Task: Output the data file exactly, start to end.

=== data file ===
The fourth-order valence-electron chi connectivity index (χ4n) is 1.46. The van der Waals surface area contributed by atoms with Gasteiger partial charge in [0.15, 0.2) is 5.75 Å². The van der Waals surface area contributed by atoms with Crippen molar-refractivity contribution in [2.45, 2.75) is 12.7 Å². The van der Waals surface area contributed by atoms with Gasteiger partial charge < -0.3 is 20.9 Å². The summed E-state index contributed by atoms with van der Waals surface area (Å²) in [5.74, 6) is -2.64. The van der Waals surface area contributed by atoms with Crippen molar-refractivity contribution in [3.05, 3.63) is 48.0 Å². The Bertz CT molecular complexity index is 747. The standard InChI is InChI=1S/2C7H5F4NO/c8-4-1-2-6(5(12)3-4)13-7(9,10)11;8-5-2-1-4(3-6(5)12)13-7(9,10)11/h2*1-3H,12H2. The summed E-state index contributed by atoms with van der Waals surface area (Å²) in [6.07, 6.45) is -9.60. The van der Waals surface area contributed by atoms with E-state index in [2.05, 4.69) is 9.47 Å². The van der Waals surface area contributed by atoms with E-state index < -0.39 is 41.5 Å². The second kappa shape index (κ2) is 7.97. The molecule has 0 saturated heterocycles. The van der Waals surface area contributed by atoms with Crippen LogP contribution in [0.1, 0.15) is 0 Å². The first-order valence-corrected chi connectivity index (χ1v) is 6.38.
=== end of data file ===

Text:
The fourth-order valence-electron chi connectivity index (χ4n) is 1.46. The van der Waals surface area contributed by atoms with Gasteiger partial charge in [0.15, 0.2) is 5.75 Å². The van der Waals surface area contributed by atoms with Crippen molar-refractivity contribution in [2.45, 2.75) is 12.7 Å². The van der Waals surface area contributed by atoms with Gasteiger partial charge < -0.3 is 20.9 Å². The summed E-state index contributed by atoms with van der Waals surface area (Å²) in [5.74, 6) is -2.64. The van der Waals surface area contributed by atoms with Crippen molar-refractivity contribution in [3.05, 3.63) is 48.0 Å². The Bertz CT molecular complexity index is 747. The standard InChI is InChI=1S/2C7H5F4NO/c8-4-1-2-6(5(12)3-4)13-7(9,10)11;8-5-2-1-4(3-6(5)12)13-7(9,10)11/h2*1-3H,12H2. The summed E-state index contributed by atoms with van der Waals surface area (Å²) in [6.07, 6.45) is -9.60. The van der Waals surface area contributed by atoms with E-state index in [2.05, 4.69) is 9.47 Å². The van der Waals surface area contributed by atoms with E-state index < -0.39 is 41.5 Å². The second kappa shape index (κ2) is 7.97. The molecule has 0 saturated heterocycles. The van der Waals surface area contributed by atoms with Crippen LogP contribution in [0.1, 0.15) is 0 Å². The first-order valence-corrected chi connectivity index (χ1v) is 6.38.